The fact that his staff covered it up was offensive. And not only for their disrespect for the public. It shows that they thought so little of him, other than his ability to deliver lines on stage, that they knew his condition didn’t matter -- as far as they were concerned.
I’m confident that any Democrat elected to the Oval Office would react differently than was the case with Reagan. I trust democratic administrations, in a way that I could never trust any republican administration.
Is this “concern” about Ms. Clinton’s age simply a sexist attack? There were people who expressed concern about John McCain’s age and health, especially after he picked Sarah Palin as his VP. In the current context, I think it’s more of a cheap shot that suggests desperation on the republicans’ part. It will, of course, go hand-in-hand with sexist attacks.
It provides an opportunity for Ms. Clinton -- or whoever the Democratic Party’s candidate may be -- to address an important social pathology, however. We have a culture that worships “youth,” and thus devalues both children and the elderly. While this holds true for both male and female human beings, it is safe to say that it is an unhealthy, life-denying plastic that is perpetuated by both sexes, and tends to target females in a more insidious manner.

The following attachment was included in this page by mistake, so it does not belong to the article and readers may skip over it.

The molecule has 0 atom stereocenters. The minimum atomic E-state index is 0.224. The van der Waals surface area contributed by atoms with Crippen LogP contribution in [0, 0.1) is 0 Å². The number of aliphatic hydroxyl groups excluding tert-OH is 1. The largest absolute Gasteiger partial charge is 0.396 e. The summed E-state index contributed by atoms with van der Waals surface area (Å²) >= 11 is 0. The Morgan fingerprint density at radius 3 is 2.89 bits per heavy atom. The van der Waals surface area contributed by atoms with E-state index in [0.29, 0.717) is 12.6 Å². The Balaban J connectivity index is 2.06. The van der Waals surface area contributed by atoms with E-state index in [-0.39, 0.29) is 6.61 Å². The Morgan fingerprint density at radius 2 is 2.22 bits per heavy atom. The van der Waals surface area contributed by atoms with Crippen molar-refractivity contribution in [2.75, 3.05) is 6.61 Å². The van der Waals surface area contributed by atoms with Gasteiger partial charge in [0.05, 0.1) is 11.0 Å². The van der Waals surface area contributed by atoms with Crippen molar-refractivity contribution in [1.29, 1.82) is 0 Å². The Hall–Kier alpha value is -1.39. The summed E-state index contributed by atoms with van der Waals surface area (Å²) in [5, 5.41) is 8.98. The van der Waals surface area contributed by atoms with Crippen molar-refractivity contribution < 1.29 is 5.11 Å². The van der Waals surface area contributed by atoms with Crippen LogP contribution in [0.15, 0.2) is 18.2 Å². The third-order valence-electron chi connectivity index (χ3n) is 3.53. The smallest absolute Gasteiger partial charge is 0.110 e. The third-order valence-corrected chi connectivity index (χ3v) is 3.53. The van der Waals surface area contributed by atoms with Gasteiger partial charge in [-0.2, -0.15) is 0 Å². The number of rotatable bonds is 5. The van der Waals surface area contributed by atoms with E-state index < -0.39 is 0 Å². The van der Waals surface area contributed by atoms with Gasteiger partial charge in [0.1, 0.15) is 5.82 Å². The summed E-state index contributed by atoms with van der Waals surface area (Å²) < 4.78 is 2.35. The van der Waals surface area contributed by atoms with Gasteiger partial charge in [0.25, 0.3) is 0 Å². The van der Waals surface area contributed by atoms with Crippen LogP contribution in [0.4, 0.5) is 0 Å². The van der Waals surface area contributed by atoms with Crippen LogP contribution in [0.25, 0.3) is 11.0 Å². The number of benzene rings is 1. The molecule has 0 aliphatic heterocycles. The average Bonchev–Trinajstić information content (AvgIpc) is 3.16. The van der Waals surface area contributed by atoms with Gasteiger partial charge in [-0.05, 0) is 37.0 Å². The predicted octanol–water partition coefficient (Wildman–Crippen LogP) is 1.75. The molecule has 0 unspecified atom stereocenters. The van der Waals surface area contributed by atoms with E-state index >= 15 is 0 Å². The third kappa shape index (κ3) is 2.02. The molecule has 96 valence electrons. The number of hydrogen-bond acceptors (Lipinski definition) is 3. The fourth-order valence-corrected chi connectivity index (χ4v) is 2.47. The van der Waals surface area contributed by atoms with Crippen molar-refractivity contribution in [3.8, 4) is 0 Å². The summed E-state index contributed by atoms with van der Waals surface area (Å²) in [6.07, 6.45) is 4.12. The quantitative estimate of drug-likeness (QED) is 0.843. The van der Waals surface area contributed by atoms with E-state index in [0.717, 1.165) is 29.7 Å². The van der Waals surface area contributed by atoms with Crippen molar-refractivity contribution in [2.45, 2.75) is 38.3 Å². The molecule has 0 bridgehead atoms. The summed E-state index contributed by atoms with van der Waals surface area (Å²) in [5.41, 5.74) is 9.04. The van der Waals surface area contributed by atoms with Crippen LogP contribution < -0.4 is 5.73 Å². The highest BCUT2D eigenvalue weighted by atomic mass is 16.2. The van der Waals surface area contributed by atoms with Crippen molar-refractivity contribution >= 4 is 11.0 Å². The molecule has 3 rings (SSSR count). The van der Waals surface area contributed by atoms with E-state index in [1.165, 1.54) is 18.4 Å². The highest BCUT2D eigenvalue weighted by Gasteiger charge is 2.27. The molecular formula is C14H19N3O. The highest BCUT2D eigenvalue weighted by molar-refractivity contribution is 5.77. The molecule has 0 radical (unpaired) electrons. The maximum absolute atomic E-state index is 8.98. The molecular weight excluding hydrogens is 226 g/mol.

I grew up in the margins of our society, and thus have a different viewpoint than most. I see the make-up and structure of “family units” as a product of our economic system. As I live in the northeast, I’d start with the Iroquois society. Extended families occupied long houses. Thus, children were exposed to multiple generations: parents were no less important then as now, but other relatives played a larger role. Cousins, aunts, uncles, and grandparents were available, for example, to provide support for children and young parents.